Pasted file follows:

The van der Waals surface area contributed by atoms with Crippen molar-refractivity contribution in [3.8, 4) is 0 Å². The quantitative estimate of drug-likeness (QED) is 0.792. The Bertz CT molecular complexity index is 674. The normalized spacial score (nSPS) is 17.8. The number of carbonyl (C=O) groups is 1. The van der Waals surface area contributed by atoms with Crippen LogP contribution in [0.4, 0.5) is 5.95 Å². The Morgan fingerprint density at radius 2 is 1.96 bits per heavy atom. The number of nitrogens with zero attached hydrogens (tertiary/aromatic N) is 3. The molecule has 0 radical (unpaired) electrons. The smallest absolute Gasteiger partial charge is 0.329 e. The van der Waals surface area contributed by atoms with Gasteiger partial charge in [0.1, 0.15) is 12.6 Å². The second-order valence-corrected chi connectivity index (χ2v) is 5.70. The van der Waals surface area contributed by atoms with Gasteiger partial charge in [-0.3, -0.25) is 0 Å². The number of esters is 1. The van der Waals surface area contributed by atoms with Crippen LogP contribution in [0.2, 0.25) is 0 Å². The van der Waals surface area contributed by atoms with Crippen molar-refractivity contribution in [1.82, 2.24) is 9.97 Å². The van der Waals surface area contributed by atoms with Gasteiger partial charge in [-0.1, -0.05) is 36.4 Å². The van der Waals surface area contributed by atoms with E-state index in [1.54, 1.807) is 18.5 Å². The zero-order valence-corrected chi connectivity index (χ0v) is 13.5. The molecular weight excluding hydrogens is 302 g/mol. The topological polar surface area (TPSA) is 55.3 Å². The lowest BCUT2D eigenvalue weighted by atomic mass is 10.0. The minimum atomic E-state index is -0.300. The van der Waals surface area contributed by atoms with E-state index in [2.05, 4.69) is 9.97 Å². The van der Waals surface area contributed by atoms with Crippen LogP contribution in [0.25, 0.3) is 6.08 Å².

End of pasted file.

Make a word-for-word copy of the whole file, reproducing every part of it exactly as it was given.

The van der Waals surface area contributed by atoms with Crippen molar-refractivity contribution in [3.8, 4) is 0 Å². The quantitative estimate of drug-likeness (QED) is 0.792. The Bertz CT molecular complexity index is 674. The normalized spacial score (nSPS) is 17.8. The number of carbonyl (C=O) groups is 1. The van der Waals surface area contributed by atoms with Crippen LogP contribution in [0.4, 0.5) is 5.95 Å². The Morgan fingerprint density at radius 2 is 1.96 bits per heavy atom. The number of nitrogens with zero attached hydrogens (tertiary/aromatic N) is 3. The molecule has 0 radical (unpaired) electrons. The smallest absolute Gasteiger partial charge is 0.329 e. The van der Waals surface area contributed by atoms with Gasteiger partial charge in [0.1, 0.15) is 12.6 Å². The second-order valence-corrected chi connectivity index (χ2v) is 5.70. The van der Waals surface area contributed by atoms with Gasteiger partial charge in [-0.3, -0.25) is 0 Å². The number of esters is 1. The van der Waals surface area contributed by atoms with Crippen LogP contribution in [0.2, 0.25) is 0 Å². The van der Waals surface area contributed by atoms with Crippen molar-refractivity contribution in [1.82, 2.24) is 9.97 Å². The van der Waals surface area contributed by atoms with Gasteiger partial charge in [-0.1, -0.05) is 36.4 Å². The van der Waals surface area contributed by atoms with E-state index in [1.54, 1.807) is 18.5 Å². The zero-order valence-corrected chi connectivity index (χ0v) is 13.5. The molecular weight excluding hydrogens is 302 g/mol. The topological polar surface area (TPSA) is 55.3 Å². The lowest BCUT2D eigenvalue weighted by atomic mass is 10.0. The minimum atomic E-state index is -0.300. The van der Waals surface area contributed by atoms with E-state index in [2.05, 4.69) is 9.97 Å². The van der Waals surface area contributed by atoms with Crippen LogP contribution in [0.25, 0.3) is 6.08 Å².